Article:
Muslim families in Mehlville celebrate as the district makes Eid al-Fitr a school holiday
Each year, as Ramadan approaches, Alisa Džekić starts to reach out to her teachers at Bernard Middle School to let them know that she might be tired from fasting and to tell them she will be missing a day of school to celebrate Eid al-Fitr.
“I always have to send them emails that I'm going to be out that day because I'm always trying to just be with my family,” the Mehlville eighth grader said. “It's just really hard sometimes because I have to be like, ‘What did we do on that day?’”
Džekić and her family are Bosnian American and Muslim. In the past, the month of Ramadan has meant having to navigate a school system that didn’t give time off for Eid, one of the most important religious holidays for people who practice Islam. Rather than going to school, Alisa and her family spend the day celebrating the end of Ramadan by praying, calling family and friends in Bosnia-Herzegovina and taking an annual family photo.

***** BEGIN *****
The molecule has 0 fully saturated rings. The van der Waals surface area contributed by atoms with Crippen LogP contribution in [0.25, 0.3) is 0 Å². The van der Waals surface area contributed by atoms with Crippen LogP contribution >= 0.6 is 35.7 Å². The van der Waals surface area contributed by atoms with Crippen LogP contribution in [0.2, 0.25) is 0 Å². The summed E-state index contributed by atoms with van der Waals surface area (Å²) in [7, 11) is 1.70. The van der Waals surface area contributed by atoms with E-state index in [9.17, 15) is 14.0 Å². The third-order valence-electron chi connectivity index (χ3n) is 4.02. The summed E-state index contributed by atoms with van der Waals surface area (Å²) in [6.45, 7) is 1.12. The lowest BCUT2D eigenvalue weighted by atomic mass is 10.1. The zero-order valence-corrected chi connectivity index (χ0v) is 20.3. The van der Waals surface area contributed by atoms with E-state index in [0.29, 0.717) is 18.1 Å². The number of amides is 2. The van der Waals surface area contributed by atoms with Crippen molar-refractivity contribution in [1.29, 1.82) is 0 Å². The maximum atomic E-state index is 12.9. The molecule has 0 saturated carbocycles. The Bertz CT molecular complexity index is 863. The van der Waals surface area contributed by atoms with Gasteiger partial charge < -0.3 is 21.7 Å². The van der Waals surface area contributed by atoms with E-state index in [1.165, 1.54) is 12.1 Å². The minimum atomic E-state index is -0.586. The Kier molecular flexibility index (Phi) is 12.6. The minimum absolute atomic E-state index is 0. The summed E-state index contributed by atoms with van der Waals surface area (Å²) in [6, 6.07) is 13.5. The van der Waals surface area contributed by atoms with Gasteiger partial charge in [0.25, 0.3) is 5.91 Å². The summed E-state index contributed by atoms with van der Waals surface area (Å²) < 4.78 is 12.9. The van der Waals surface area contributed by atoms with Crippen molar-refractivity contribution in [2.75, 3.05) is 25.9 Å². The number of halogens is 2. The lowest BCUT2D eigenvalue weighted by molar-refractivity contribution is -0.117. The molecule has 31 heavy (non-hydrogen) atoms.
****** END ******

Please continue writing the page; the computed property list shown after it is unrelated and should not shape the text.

But this is the last school year Džekić and her Muslim classmates will have to warn their teachers that they might be absent. Starting next year, Mehlville is adding an official holiday for Eid to the school calendar; it might be the first district in Missouri to do so.
Alisa’s father, Alija Džekić, said Mehlville principals and teachers have been supportive of his family’s religion as his two daughters have made their way through the school district. When his family reached out to warn that the girls might not seem like themselves as they fast during the day, or that they may have to make up a test if it is held on Eid, educators responded with encouraging messages.